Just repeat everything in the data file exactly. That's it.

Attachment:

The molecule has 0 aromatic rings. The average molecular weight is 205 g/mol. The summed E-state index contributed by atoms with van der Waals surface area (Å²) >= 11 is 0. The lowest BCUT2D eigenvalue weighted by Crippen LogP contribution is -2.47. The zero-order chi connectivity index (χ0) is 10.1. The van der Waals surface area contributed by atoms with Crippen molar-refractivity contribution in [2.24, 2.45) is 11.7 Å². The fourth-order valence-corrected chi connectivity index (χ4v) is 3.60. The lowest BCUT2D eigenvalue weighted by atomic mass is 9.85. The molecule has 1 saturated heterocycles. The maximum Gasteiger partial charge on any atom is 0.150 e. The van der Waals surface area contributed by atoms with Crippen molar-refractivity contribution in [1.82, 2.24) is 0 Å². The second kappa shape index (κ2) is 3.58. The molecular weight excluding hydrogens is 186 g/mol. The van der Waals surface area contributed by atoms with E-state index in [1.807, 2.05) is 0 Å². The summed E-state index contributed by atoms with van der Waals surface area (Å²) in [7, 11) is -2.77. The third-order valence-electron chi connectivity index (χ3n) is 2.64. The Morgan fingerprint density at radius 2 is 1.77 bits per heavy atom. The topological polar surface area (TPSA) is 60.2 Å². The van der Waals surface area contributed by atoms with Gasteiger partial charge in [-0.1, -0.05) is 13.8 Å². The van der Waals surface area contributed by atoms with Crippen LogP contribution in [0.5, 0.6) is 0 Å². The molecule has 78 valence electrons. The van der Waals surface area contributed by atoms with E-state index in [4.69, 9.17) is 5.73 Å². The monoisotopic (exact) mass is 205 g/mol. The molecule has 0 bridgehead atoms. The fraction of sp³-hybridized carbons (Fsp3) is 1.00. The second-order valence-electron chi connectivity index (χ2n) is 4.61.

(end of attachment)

The molecule has 0 aromatic rings. The average molecular weight is 205 g/mol. The summed E-state index contributed by atoms with van der Waals surface area (Å²) >= 11 is 0. The lowest BCUT2D eigenvalue weighted by Crippen LogP contribution is -2.47. The zero-order chi connectivity index (χ0) is 10.1. The van der Waals surface area contributed by atoms with Crippen molar-refractivity contribution in [2.24, 2.45) is 11.7 Å². The fourth-order valence-corrected chi connectivity index (χ4v) is 3.60. The lowest BCUT2D eigenvalue weighted by atomic mass is 9.85. The molecule has 1 saturated heterocycles. The maximum Gasteiger partial charge on any atom is 0.150 e. The van der Waals surface area contributed by atoms with Crippen molar-refractivity contribution in [1.82, 2.24) is 0 Å². The second kappa shape index (κ2) is 3.58. The molecular weight excluding hydrogens is 186 g/mol. The van der Waals surface area contributed by atoms with E-state index in [1.807, 2.05) is 0 Å². The summed E-state index contributed by atoms with van der Waals surface area (Å²) in [7, 11) is -2.77. The third-order valence-electron chi connectivity index (χ3n) is 2.64. The Morgan fingerprint density at radius 2 is 1.77 bits per heavy atom. The topological polar surface area (TPSA) is 60.2 Å². The van der Waals surface area contributed by atoms with Gasteiger partial charge in [-0.1, -0.05) is 13.8 Å². The van der Waals surface area contributed by atoms with Crippen LogP contribution in [0.5, 0.6) is 0 Å². The molecule has 78 valence electrons. The van der Waals surface area contributed by atoms with E-state index in [4.69, 9.17) is 5.73 Å². The monoisotopic (exact) mass is 205 g/mol. The molecule has 0 bridgehead atoms. The fraction of sp³-hybridized carbons (Fsp3) is 1.00. The second-order valence-electron chi connectivity index (χ2n) is 4.61.